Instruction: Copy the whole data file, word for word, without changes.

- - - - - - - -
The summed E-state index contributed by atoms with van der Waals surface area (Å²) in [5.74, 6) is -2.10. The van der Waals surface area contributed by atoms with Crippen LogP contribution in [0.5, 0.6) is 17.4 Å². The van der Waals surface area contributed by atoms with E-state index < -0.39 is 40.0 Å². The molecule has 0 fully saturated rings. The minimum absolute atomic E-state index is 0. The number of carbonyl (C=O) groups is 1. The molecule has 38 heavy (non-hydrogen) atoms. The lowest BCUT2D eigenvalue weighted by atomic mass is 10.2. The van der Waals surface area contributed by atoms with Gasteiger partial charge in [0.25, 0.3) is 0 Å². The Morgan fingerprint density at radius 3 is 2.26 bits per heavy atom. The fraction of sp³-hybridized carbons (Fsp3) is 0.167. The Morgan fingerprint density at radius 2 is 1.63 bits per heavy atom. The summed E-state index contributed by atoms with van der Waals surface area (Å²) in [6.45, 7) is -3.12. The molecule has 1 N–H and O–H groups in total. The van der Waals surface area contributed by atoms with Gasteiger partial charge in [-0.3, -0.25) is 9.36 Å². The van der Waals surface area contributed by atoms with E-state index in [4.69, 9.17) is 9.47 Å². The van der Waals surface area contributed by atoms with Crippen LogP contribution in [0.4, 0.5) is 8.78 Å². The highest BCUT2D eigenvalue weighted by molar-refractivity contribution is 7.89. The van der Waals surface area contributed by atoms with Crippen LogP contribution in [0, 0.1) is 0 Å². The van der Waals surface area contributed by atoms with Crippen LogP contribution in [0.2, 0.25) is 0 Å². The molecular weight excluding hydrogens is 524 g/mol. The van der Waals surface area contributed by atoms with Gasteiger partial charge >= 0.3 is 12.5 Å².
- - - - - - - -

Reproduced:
The summed E-state index contributed by atoms with van der Waals surface area (Å²) in [5.74, 6) is -2.10. The van der Waals surface area contributed by atoms with Crippen LogP contribution in [0.5, 0.6) is 17.4 Å². The van der Waals surface area contributed by atoms with E-state index < -0.39 is 40.0 Å². The molecule has 0 fully saturated rings. The minimum absolute atomic E-state index is 0. The number of carbonyl (C=O) groups is 1. The molecule has 38 heavy (non-hydrogen) atoms. The lowest BCUT2D eigenvalue weighted by atomic mass is 10.2. The van der Waals surface area contributed by atoms with Gasteiger partial charge in [0.25, 0.3) is 0 Å². The Morgan fingerprint density at radius 3 is 2.26 bits per heavy atom. The fraction of sp³-hybridized carbons (Fsp3) is 0.167. The Morgan fingerprint density at radius 2 is 1.63 bits per heavy atom. The summed E-state index contributed by atoms with van der Waals surface area (Å²) in [6.45, 7) is -3.12. The molecule has 1 N–H and O–H groups in total. The van der Waals surface area contributed by atoms with Gasteiger partial charge in [-0.3, -0.25) is 9.36 Å². The van der Waals surface area contributed by atoms with E-state index in [4.69, 9.17) is 9.47 Å². The van der Waals surface area contributed by atoms with Crippen LogP contribution in [0.4, 0.5) is 8.78 Å². The highest BCUT2D eigenvalue weighted by molar-refractivity contribution is 7.89. The van der Waals surface area contributed by atoms with Crippen LogP contribution in [0, 0.1) is 0 Å². The van der Waals surface area contributed by atoms with Crippen LogP contribution in [0.2, 0.25) is 0 Å². The molecular weight excluding hydrogens is 524 g/mol. The van der Waals surface area contributed by atoms with Gasteiger partial charge >= 0.3 is 12.5 Å².